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Then he disappeared, somewhere in Egypt, and she was notified that he was dead. After a year’s mourning she summons three men to her apartment; the three are in love with her and have all proposed marriage to her. She tells them that she is going to Africa to find her husband’s remains and to see where he fell and why and to “publish his works,” and that the three should come with her. One of the men, a doctor, declines on the grounds that his mother is dying and he must stay with her. This is hard for him, because he clearly loves her, and she is genuinely sorry that he is not accompanying her. The other two agree, and together with an older doctor and a reliable female Cockney maid/companion they go to Africa.
A Parisian Sultana follows their travels through Saharan Africa and the adventures they have there. They encounter enemy tribes, rampaging elephants, and slavers, and survive abandonment by their native guides. After Laura and her friends discover that Laura’s husband might still be alive in a country on the southeast coast of Africa, they trek there, picking up an army of native warriors on the way (their king falls in love with Laura and is persuaded to accompany her south). They eventually find the Baron, who has been made the lover/prisoner of the beautiful, powerful, and majestic queen Walinda, a “black Venus” in charge of a great army of ferocious Amazon warriors. Laura’s forces defeat Walinda’s army in pitched battle. The Baron attempts to escape from Walinda, but she falls on him with her spiked armor and badly wounds him.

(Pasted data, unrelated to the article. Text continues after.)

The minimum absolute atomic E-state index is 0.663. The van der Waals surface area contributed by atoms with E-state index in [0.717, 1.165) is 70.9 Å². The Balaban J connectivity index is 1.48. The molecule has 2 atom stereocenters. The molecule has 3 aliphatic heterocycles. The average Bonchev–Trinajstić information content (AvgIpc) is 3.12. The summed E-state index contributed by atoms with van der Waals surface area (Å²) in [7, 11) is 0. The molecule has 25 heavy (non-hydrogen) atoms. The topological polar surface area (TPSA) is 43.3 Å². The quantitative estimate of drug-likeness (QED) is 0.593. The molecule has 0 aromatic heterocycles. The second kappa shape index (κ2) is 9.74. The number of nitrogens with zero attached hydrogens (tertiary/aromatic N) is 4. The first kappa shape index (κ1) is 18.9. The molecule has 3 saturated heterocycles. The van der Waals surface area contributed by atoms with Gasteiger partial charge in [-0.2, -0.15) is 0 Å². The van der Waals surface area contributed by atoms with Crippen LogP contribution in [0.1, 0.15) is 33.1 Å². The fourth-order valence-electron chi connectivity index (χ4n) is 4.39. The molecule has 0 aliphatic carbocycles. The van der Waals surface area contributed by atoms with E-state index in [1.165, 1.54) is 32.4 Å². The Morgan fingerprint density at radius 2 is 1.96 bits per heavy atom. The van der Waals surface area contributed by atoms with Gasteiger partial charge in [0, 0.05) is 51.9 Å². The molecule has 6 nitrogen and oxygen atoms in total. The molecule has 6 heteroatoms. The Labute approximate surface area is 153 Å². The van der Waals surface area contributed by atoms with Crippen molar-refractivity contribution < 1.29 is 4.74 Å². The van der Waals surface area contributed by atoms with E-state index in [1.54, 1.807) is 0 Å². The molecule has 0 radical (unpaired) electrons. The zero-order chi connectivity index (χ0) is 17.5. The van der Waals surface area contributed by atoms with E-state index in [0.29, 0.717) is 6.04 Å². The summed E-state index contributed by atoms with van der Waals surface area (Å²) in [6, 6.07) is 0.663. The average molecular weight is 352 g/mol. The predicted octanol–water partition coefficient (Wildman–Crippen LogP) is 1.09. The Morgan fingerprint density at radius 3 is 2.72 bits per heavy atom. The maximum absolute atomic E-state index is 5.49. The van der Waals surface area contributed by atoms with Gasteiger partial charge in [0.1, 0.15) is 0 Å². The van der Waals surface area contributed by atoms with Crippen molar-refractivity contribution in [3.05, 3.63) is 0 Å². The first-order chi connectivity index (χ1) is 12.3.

Walinda is captured by Laura. Walinda tries to kill Laura, to regain the Baron (who she is in love with), but she kills the Baron instead and then drowns herself out of grief. The group returns to Paris and Laura marries the doctor, who after the death of his mother travels into Africa to find Laura.
A Parisian Sultana is both a well-informed travelogue through Saharan and sub-Saharan Africa and an entertaining and well-written adventure and romance novel with Lost Race elements. Adolphe Belot had clearly traveled through Africa; his descriptions are memorable. Moreover, Belot is progressive in his portrayal of Africans. He is refreshingly free of racism, and he treats the African tribes and characters with respect.
But the main attraction of the novel is the character of Laura de Guéran herself. She is resolute, well-spoken, confident but not arrogant or vain, sensible, fearless, kind, calm and self-possessed. She speaks several languages, is an experienced traveler and is scientifically aware. Like Belot, she is not a racist but treats everyone with respect, from porters to kings and queens.